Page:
Volvo has announced that the name of its upcoming replacement for the seven-seat XC90 SUV will be the EX90. While the company has announced the new name though, it has revealed little else about the EX90 ahead of its November 9 unveiling, except for offering a glimpse into the technology that, it says, will make the EX90 the safest Volvo to date.
Volvo says that the technology in use in the EX90 has, according to its research, the potential to reduce the number of serious crashes (and thus injuries and deaths) by up to 20 per cent. The bulk of that crash-prevention technology comes in the form of cameras, radar and LiDAR (a laser-based system that stands for Light Detection and Ranging). It's an extensive array too with eight cameras, five radars, 16 ultrasonic sensors and a LiDAR sensor, the latter of which is embedded in the roofline.
LiDAR uses light in the form of a pulsed laser to measure ranges with a good degree of precision and fidelity meaning that it is capable of detecting far-off objects with a view to alerting a car's safety systems and driver. While LiDAR is considered a crucial element of future autonomous vehicle technology, it also has the ability to make current cars safer by detecting objects in the road sooner than a driver's eyes can. LiDAR, which uses pulses of light, is especially useful at night when reduced visibility can limit not just what the driver can see, but totally reduce the effectiveness of camera-based safety systems.
The new LiDAR system in place in the Volvo EX90 can detect pedestrians at a distance of up to 250 metres and "something as small and dark as a tyre on a black road" at a distance of 120 metres.
"We believe the EX90 to be the safest Volvo car to ever hit the road," said Joachim de Verdier, head of Safe Vehicle Automation at Volvo.
"We are fusing our understanding of the outside environment with our more detailed understanding of driver attention. When all our safety systems, sensors, software and computing power come together, they create a preventative shield of safety around you - and you won't even know it's there until you need it."
Reducing driver error
One of the most common causal factors in every crash is the driver - e.g. a failure to anticipate inclement weather conditions, a momentary lapse in judgement or simply distraction. On the latter front, the danger of driving while tired and the danger of a driver looking at their phone is well-known and that's something else Volvo is seeking to address with the safety systems in the EX90.
"Our research shows that by simply observing where the driver is looking and how often and for how long their eyes are closed, we can tell a lot about the state of the driver," said Emma Tivesten, a technical expert at Volvo.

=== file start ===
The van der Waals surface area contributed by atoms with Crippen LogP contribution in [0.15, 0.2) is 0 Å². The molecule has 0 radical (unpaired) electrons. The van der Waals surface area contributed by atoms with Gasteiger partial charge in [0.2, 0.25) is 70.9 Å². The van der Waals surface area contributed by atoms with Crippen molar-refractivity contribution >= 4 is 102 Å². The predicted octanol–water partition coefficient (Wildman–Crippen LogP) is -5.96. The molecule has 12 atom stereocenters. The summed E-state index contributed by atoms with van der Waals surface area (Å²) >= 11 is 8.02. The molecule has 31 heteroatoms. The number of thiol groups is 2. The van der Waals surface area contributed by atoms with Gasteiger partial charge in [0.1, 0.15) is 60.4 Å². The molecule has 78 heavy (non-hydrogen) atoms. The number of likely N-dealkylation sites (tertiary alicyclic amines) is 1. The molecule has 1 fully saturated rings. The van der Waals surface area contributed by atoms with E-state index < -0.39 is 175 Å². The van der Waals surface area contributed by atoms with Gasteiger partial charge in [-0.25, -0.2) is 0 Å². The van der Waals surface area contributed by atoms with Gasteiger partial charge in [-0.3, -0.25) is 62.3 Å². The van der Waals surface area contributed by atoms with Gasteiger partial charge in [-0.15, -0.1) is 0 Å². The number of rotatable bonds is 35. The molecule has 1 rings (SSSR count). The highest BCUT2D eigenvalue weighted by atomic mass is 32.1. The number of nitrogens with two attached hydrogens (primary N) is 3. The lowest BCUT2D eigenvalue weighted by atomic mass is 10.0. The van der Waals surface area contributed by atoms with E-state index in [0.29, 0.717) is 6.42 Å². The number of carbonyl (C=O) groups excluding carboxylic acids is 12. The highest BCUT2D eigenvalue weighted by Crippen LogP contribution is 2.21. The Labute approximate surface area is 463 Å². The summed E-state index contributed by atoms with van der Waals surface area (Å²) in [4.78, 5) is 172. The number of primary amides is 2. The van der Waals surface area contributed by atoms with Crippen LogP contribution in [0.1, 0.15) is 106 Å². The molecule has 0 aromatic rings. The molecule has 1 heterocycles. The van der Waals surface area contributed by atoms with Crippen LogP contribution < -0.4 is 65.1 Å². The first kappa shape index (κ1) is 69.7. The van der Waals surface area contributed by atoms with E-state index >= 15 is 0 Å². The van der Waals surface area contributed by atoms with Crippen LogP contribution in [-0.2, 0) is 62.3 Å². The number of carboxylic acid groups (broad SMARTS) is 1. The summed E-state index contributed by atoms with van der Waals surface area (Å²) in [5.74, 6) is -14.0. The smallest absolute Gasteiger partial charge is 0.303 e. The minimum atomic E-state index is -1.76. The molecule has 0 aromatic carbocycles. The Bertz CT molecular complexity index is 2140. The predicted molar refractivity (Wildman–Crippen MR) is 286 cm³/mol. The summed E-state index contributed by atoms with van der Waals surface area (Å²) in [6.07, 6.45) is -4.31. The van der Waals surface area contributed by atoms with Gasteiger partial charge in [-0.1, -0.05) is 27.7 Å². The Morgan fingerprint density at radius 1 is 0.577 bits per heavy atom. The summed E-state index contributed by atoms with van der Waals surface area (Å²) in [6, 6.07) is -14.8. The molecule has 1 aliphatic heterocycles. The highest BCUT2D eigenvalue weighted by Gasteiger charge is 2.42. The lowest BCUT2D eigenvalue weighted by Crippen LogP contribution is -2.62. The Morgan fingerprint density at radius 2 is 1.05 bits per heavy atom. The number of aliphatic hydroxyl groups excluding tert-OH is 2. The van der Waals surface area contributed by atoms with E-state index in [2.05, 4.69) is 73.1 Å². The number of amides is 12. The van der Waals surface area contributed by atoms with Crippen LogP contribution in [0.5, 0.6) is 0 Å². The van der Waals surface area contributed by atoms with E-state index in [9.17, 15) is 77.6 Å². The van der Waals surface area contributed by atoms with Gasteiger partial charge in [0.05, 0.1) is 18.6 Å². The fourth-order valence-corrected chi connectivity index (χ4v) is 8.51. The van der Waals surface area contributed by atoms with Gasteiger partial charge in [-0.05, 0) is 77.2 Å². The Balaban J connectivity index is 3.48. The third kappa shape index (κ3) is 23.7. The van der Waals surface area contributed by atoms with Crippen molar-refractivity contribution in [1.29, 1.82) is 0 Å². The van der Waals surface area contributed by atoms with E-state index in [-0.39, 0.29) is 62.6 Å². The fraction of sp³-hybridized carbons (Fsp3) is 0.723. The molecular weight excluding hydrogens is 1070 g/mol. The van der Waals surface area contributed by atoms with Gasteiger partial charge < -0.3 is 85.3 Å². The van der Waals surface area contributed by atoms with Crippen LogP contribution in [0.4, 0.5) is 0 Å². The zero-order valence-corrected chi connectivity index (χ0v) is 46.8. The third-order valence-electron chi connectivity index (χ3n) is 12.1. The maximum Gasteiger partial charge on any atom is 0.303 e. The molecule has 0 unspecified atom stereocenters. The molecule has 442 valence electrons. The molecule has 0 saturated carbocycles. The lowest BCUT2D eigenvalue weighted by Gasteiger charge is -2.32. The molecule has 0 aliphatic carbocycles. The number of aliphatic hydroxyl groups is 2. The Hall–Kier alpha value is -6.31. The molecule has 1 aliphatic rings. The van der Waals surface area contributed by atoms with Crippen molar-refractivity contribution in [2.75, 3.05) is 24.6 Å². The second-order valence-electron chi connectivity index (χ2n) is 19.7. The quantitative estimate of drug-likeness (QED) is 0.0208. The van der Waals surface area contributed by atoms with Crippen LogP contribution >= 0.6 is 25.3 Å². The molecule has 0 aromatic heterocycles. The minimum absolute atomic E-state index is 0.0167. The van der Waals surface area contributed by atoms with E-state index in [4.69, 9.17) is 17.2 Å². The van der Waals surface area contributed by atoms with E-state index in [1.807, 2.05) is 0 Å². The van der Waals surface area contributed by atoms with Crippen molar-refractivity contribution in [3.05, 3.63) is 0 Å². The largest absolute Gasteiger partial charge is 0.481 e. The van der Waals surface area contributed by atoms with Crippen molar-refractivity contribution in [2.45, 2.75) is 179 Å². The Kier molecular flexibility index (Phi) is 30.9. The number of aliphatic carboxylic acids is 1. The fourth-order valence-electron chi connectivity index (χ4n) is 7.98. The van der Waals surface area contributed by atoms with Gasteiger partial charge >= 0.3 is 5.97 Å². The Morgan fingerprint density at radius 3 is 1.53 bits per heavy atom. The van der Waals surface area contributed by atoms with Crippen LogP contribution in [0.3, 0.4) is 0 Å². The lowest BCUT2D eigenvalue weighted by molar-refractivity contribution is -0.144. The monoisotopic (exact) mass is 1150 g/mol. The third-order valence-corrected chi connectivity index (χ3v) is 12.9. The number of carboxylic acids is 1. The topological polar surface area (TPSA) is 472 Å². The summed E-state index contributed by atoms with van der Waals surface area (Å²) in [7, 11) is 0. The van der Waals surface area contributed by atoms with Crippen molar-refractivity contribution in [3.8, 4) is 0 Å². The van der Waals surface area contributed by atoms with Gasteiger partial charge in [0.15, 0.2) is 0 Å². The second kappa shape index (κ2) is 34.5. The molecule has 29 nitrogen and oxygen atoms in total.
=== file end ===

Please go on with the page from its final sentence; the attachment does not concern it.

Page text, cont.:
"By basing its calculations on our research findings, the sensing system allows our cars to identify whether the driver's ability is impaired, perhaps due to drowsiness, distraction or other causes for inattention and to offer extra assistance in a way that best suits the situation."
Using two cameras, Volvo's "driver understanding system" can detect potential signs that a driver may not be in a fit state to drive by monitoring their eye-gaze patterns - whether that's because they're tired, under the influence of drink or drugs or distracted by their phone.
If the system senses that the driver is not paying sufficient attention, a warning signal will sound, increasing in volume depending on the severity of the situation. If no action is taken, the system can switch on the car's hazard lights and bring the vehicle to a halt by the side of the road.
What do we know about the Volvo EX90 so far?
A lot more will become clear once Volvo unveils the EX90 on November 9, but we already know a few things about it.
For one, it won't look vastly different to the outgoing XC90 judging by patent images leaked some months back. If those images are anything to go by, the EX90 will retain a similar profile and similar dimensions to the XC90, though the lines are smoother and more aerodynamically optimised to benefit battery range and efficiency. The C-shaped lighting at the rear is new, but echoes that already seen on the Volvo S90 saloon.
The EX90 will be based on the Volvo/Geely SPA2 platform, which means that in addition to an electric model, there's the possibility (and strong likelihood) of hybrid and plug-in hybrid versions, though whether they'll employ the EX90 name isn't known yet. There will not, however, be any purely petrol- or diesel-powered cars in the range. The EX90 will be the first vehicle to use the new SPA2 platform (which is an evolution of the one used in the outgoing XC90) before the architecture is rolled out to other brands within the Geely group such as Polestar. The upcoming Polestar 3 electric SUV will also sit on the SPA2 platform and will be built alongside the EX90 in the United States.
Though there had initially been rumours that Volvo would drop its usual alphanumeric designation for the XC90's successor possibly naming it the "Embla" after the first woman in Norse mythology, but that has not happened, though there is a nod to Sweden's Viking heritage in the form of the use of Volvo's current "Thor's Hammer" headlight design.